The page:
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Round Kick Shin Conditioning | Invictus Martial Arts

Round Kick Shin Conditioning

Round Kick Shin Conditioning | Invictus Martial Arts

From karate to Muay Thai to MMA, the roundhouse kick (or round kick) is one of the most used and widely recognized kicks in the martial arts. In fact, most people would agree that it’s also one of the most effective kicking techniques. But there’s a lot more to it than just performance and power. In fact, the round kick can be quite a complicated kick that, when properly executed, can not only generate devastating force but also deliver awe-inspiring elegance!

But there’s often some confusion when a person is first learning the round kick. To be specific, people always want to know: what part of the shin do I use? So, let’s take a quick look at applied science to give us the answer we seek.

Human Anatomy

The bones in the legs are some of the largest in the human body. Because of this, they’re also clearly the most durable. But what’s the difference and which one do I use? Let’s briefly discuss the two largest bones:

Femur

The femur is the largest bone in your body and located in your upper part of your leg often referred to as the thigh. This area houses not only the femur (the bone extending from your hip to your knee) but also the largest muscles– the quads (a series of interconnected muscles on the top/front of your thigh).

Tibia/fibula

The tibia and fibula are the second and third largest bones (respectively) that make up the lower part of your leg. This area is often referred to as the shin (front) and calf (back). The shin area on the front of your leg houses several muscles as well as your tibia bone (the bone extending from your knee to ankle). The calf area on the back of your leg houses the calf muscles as well as your fibula (a supportive bone).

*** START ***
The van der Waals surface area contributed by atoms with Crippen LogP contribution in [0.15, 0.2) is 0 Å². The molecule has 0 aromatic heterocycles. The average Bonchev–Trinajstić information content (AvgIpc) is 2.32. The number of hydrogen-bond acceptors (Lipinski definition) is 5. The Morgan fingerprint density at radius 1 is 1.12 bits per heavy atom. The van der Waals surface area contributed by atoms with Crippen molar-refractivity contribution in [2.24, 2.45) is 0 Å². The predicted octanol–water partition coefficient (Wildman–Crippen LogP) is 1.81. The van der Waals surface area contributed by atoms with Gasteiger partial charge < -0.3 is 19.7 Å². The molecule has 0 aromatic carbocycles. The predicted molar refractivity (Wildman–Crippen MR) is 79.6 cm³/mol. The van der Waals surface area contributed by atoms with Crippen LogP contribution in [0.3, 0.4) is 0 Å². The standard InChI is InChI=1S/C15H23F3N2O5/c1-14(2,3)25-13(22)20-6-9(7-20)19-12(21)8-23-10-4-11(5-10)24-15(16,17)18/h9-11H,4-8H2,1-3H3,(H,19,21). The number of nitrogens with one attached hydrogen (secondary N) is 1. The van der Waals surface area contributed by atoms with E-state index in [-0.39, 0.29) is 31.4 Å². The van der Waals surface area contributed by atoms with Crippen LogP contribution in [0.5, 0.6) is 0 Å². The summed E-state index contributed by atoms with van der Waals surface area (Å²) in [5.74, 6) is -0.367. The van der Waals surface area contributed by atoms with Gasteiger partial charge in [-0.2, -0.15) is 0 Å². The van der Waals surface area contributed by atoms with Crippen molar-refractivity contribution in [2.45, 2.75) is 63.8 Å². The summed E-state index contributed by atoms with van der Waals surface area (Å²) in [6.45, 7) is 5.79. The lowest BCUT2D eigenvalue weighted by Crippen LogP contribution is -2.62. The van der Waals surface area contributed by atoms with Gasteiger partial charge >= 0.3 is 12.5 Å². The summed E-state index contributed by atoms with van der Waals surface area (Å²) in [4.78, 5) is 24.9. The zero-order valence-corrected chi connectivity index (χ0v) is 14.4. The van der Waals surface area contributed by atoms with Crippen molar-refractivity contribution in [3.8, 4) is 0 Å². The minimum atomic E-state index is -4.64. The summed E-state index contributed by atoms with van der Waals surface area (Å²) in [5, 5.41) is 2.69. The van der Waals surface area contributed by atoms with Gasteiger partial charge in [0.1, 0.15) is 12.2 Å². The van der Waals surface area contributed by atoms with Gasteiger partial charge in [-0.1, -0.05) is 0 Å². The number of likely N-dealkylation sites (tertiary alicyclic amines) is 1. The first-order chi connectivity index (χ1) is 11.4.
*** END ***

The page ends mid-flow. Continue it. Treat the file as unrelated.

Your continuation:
Now that we know what part of the leg is responsible for the final portion of the round kick, let’s discuss how to use the tibia (shin) correctly in our round kicks.

Physics

There’s quite a lot of physics happening when you use a round kick: lever, velocity, and torque, just to name a few. The proper application of physics in this context is what generates maximum power or force (mass x acceleration = force).

Kicking

When kicking, you want to think of your leg like a baseball bat. You want to use a baseball bat to hit the ball near the thickest part of the bat (barrel) near the edge and NOT near the grip or handle.

Likewise, you want to use the thickest part of your tibia when you kick. To do that, you need to understand which areas are the thickest (good to use) and which area is the thinnest (worst to use).

Since one of your goals when using the round kick to extend your range, the ideal part of the tibia to kick with is the lower third of your shin known as the medial tibia (see image below). Practically speaking, a simple way to find this area is to take your left hand and place it just above your right ankle. When you do this, the place where your hand is on your tibia/shin is where you want to focus your kicks.

Shin conditioning tibia

Image Credit: GetBodySmart